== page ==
5 years ago

Molecular changes associated with escitalopram response in a stress-based model of depression

Converging evidence points at hypothalamus-pituitary-adrenal (HPA) axis hyperactivity and neuroinflammation as important factors involved in the etiopathogenesis of major depressive disorder (MDD) and in therapeutic efficacy of antidepressants. In this study, we examined the molecular effects associated with a response to a week-long treatment with escitalopram in the chronic escape deficit (CED) model, a validated model of depression based on the induction of an escape deficit after exposure of rats to an unavoidable stress. We confirmed our previous result that a treatment with escitalopram (10mg/kg) was effective after 7days in reverting the stress-induced escape deficit in approximately 50% of the animals, separating responders from non-responders. Expression of markers of HPA axis functionality as well as several inflammatory mediators were evaluated in the hypothalamus, a key structure integrating signals from the neuro, immune, endocrine systems. In the hypothalamus of responder animals we observed a decrease in the expression of CRH and its receptors and an increase in GR protein in total and nuclear extracts; this effect was accompanied by a significant decrease in circulating corticosterone in the same cohort. Hypothalamic IL-1β and TNFα expression were increased in stressed animals, while CXCL2, IL-6, and ADAM17 mRNA levels were decreased in escitalopram treated rats regardless of the treatment response. These data suggest that efficacy of a one week treatment with escitalopram may be partially mediated by a decrease HPA axis activity, while in the hypothalamus the drug-induced effects on the expression of immune modulators did not correlate with the behavioural outcome.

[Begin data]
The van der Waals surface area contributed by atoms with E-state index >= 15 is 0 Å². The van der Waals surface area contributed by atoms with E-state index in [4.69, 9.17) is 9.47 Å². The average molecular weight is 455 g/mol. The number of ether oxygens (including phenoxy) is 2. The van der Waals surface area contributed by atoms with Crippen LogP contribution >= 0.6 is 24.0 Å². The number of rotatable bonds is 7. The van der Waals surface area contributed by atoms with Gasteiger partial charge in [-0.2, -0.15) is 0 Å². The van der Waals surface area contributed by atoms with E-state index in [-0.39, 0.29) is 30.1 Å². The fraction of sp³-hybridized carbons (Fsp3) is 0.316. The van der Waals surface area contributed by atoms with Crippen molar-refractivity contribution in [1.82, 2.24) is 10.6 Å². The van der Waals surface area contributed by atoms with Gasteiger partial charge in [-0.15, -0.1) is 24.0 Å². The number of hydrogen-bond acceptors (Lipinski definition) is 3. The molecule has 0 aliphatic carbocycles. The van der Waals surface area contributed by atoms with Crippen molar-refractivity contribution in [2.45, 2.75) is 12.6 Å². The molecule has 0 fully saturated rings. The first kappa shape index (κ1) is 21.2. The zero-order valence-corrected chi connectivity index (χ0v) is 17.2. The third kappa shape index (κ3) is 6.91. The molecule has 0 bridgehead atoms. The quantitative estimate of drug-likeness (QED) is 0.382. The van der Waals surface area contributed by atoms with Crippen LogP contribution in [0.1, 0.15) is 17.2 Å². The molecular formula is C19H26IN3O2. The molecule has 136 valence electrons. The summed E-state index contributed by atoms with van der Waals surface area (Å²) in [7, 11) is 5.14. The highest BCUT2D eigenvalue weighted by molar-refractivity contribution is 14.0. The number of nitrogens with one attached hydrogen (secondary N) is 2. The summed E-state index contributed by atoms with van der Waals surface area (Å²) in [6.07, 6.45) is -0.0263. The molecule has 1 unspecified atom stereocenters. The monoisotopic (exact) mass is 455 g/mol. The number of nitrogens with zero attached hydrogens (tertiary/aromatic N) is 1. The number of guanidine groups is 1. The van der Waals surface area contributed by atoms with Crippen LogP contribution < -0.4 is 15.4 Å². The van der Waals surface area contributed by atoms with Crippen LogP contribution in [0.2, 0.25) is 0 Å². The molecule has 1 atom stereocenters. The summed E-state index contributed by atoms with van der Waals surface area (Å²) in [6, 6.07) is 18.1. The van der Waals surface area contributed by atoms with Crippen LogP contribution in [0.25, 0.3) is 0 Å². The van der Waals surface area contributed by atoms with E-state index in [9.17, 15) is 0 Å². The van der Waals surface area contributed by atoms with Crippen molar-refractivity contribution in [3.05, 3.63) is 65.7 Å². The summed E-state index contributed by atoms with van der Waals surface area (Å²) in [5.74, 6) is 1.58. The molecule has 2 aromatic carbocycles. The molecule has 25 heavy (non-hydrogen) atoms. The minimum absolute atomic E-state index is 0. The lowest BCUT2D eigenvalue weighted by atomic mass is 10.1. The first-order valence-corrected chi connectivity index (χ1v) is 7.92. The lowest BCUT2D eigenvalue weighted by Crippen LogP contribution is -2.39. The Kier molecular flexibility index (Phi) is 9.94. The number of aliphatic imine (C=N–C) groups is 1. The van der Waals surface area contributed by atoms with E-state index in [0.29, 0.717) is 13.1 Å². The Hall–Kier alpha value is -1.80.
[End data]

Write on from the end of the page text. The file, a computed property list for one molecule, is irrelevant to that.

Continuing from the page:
Publisher URL: www.sciencedirect.com/science

DOI: S0306453017305772

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